Here are some things USAA does to keep its employees happy and  in touch with their customers:

*  Customer intimacy:  ” …training for USAA employees is steeped in the military experience. New reps attend sessions where they dine on MREs, or “meals ready to eat,” which troops consume in the field.  They try on Kevlar vests and flak helmets. And each rep is handed a bona fide deployment letter—with the names changed, of course—to get them thinking about the financial decisions customers face at such an emotional time. Colleen Williams, a Phoenix-based service rep who joined the company in 2008, says the training clued her in to family issues that help her when answering calls. “I speak to women who haven’t talked to their husbands in six weeks,” she says. “It never really registered to me, the real disconnect” deployed soldiers have from their families.

  *     Training isn’t the only thing USAA lavishes on employees. After all, it takes satisfied workers to get satisfied customers. In 2009, even call center agents at USAA saw bonuses nearing 19% of their pay, up from 13.5% the year before. A new $5-an-hour concierge service lets employees outsource errands on the cheap during the workday. And when the company closed two call centers in 2009, it offered every employee a company-paid relocation package to jobs at other locations, even helping staffers burdened with underwater mortgages unload their homes. Of the 1,200 affected workers, 50% accepted move offers, far more than the fewer than 20% USAA expected.

 *   Staffers get time to do their jobs, too. Employees aren’t rushed through calls with customers or evaluated on how fast they handle the inquiries. “Member satisfaction trumps every single metric,” says Forrester’s Temkin. Other call centers “may relax things like average handle time, but they still measure it, and still you get in trouble if you’re out of bounds.”

 *   Reps are also armed with software that lets them view a history of the online screens a particular customer has viewed on USAA’s Web site, letting them know what policies or business lines the customer was perusing—and may be ready to buy.

    Every business has  a number of generic functions it does.  Customer service is one.  Even if your business is very distant from banking — study USAA.  Many of their best practices can be adopted and adapted. 


[1] Jena McGregor, Business Week, Feb. 18, 2010:  “Customer Service Champs: USAA’s Battle Plan”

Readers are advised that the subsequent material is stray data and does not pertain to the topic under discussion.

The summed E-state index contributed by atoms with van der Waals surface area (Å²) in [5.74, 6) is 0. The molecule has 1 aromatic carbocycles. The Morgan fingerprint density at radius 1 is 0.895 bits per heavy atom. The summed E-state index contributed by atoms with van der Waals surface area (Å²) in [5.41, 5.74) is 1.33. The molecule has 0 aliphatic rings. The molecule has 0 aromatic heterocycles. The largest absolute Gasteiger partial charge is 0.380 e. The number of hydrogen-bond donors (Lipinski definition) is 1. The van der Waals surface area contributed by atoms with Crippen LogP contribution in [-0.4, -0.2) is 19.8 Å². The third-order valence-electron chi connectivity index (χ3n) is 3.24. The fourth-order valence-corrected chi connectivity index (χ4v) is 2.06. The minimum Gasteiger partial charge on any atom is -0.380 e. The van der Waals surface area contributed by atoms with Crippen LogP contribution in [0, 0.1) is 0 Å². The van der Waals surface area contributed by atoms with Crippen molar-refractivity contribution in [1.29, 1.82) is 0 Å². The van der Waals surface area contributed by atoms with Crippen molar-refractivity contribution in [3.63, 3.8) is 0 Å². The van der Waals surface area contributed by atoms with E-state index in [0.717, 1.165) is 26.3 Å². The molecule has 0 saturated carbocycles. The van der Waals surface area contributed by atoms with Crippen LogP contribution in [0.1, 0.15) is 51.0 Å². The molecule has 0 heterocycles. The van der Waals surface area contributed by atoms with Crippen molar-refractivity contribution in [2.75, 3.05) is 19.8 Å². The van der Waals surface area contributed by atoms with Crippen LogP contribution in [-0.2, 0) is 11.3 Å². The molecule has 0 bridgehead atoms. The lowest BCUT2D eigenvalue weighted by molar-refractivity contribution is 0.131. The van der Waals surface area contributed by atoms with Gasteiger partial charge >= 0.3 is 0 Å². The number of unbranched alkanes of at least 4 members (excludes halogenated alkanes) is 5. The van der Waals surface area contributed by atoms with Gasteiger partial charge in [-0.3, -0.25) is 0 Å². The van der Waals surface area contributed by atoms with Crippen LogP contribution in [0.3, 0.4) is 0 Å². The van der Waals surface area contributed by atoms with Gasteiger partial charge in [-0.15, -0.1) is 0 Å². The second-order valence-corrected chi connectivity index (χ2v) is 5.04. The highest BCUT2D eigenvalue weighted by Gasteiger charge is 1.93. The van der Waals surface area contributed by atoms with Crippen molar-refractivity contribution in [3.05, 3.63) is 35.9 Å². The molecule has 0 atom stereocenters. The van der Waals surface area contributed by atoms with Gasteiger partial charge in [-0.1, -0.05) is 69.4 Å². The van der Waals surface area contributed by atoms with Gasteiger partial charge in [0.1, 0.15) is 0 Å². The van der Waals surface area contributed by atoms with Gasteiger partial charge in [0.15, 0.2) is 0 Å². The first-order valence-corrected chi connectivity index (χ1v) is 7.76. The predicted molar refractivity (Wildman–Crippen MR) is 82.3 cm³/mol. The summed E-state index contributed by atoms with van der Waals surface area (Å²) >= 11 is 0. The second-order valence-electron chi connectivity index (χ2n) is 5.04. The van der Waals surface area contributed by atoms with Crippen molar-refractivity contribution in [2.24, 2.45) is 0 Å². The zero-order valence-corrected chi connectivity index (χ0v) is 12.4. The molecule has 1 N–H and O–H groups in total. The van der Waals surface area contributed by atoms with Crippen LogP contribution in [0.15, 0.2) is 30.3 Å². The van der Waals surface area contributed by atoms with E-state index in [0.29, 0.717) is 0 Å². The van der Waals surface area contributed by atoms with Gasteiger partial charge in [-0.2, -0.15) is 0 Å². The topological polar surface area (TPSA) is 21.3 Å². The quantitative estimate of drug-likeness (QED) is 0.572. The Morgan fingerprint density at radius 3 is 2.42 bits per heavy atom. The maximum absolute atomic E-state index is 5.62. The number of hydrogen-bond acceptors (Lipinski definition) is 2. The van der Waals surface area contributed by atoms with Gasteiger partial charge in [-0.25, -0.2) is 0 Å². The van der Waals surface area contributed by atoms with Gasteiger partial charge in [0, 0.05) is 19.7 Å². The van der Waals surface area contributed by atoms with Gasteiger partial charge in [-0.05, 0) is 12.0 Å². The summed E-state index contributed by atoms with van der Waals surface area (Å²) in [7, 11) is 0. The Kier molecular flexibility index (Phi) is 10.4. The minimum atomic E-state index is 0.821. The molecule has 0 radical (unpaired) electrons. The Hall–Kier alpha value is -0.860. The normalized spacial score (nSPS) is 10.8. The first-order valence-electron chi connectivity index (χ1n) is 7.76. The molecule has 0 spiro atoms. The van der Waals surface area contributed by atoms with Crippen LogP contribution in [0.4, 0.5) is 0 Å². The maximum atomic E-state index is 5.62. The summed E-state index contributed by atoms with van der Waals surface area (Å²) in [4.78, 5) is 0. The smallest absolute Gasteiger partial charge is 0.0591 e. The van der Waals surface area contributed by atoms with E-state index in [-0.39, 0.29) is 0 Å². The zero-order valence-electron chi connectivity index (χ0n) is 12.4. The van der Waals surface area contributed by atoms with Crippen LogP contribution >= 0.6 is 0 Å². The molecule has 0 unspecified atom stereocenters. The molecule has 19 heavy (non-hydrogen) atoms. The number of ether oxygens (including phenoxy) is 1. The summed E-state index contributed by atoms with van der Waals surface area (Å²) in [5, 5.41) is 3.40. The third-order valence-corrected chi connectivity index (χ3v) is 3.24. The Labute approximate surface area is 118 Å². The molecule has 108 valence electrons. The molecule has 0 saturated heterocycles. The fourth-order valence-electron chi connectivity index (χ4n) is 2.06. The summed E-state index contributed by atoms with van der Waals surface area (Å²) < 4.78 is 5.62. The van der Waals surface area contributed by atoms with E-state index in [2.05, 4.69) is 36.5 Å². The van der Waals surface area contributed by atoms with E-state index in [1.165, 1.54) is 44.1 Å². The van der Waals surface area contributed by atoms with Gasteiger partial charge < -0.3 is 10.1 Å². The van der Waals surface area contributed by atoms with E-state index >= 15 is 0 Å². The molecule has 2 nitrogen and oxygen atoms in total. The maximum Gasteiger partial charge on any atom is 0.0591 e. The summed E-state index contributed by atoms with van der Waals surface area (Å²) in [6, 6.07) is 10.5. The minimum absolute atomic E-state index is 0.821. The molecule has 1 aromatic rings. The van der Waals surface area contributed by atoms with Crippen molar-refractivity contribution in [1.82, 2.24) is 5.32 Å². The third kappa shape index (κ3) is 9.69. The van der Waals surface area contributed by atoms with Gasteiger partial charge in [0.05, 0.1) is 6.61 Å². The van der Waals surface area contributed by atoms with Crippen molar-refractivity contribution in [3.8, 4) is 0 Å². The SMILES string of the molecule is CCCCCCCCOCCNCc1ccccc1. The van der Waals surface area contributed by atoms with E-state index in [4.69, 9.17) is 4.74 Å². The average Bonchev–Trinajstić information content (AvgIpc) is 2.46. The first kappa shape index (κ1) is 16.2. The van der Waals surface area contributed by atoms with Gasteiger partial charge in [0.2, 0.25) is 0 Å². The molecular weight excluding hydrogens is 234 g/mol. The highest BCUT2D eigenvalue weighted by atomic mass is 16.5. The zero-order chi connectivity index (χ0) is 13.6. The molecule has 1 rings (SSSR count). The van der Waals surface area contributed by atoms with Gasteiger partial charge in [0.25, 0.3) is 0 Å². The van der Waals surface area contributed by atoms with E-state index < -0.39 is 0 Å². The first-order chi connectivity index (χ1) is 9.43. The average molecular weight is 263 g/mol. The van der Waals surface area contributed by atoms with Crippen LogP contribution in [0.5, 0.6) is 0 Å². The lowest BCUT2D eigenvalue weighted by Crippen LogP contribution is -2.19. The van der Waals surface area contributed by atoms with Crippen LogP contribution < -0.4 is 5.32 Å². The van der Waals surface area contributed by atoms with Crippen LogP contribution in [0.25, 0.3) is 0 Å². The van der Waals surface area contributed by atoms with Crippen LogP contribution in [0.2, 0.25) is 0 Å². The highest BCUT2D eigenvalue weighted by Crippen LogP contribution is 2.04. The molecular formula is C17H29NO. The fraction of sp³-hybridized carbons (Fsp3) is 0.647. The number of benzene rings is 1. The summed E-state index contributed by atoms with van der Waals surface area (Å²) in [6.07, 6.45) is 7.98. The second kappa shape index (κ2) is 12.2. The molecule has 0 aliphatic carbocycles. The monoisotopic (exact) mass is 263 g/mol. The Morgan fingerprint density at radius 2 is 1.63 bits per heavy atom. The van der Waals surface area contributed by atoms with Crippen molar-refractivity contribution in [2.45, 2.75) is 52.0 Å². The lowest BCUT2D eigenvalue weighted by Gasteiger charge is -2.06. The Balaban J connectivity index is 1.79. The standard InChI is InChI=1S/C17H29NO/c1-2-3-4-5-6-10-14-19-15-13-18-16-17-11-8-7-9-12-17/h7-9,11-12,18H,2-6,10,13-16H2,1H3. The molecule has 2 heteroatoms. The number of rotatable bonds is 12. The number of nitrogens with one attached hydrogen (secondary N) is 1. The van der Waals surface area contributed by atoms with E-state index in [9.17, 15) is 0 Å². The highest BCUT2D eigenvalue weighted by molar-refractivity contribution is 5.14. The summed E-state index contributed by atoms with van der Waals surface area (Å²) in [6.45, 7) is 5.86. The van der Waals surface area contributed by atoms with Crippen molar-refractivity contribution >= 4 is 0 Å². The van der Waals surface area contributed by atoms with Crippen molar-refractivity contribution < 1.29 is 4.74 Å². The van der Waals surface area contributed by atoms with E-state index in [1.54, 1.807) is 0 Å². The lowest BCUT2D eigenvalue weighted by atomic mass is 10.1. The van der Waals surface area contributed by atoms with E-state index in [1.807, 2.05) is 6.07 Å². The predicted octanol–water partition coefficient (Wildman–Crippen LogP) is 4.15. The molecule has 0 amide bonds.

Innovation Blog

Can Countries Innovate?    Case Study: Singapore’s Aerospace Industry

By Shlomo Maital

   A brief study by Ron Matthews and Nellie Zhang, of Nanyang Technological University, reveals how Singapore’s rather secretive aerospace industry has become one of the global leaders.[1]   What can other countries learn from Singapore’s success?  Here are the key success factors, according to the authors:

*  ST Aerospace, established in 1975,  just a decade after Singapore’s independence (in 1965).  The company began with maintenance contracts, building on Singapore’s hub airport, and grew rapidly to employing 19,000 workers.  Together with Japan and South Korea, ST Aerospace is regarded as one of Asia’s top three players. It is, among other things, the world’s biggest third-party airframe MRO provider (maintenance, repair, overhaul). 

*  Avoid Making Complete Aircraft:   ST Group avoids making complete aircraft, but instead targets high value services associated with MRO, modification, upgrade and technology insertion.  ST has identified high-margin areas in the aerospace value chain and staked its claim there.

* Focus, focus:  ST Aerospace is part of ST Engineering, and enjoys synergies with sister business units:  Electronics, Kinetics, Marine.  ST Aerospace leverages high quality engineering services available in the other divisions, focusing in particular ‘dual-use’ (civil-military) interfaces.

* Government leadership:  Governments can and do pick winners, especially in Singapore. Among other things, the government transformed an old WWII air base, Seletar, into an aerospace center.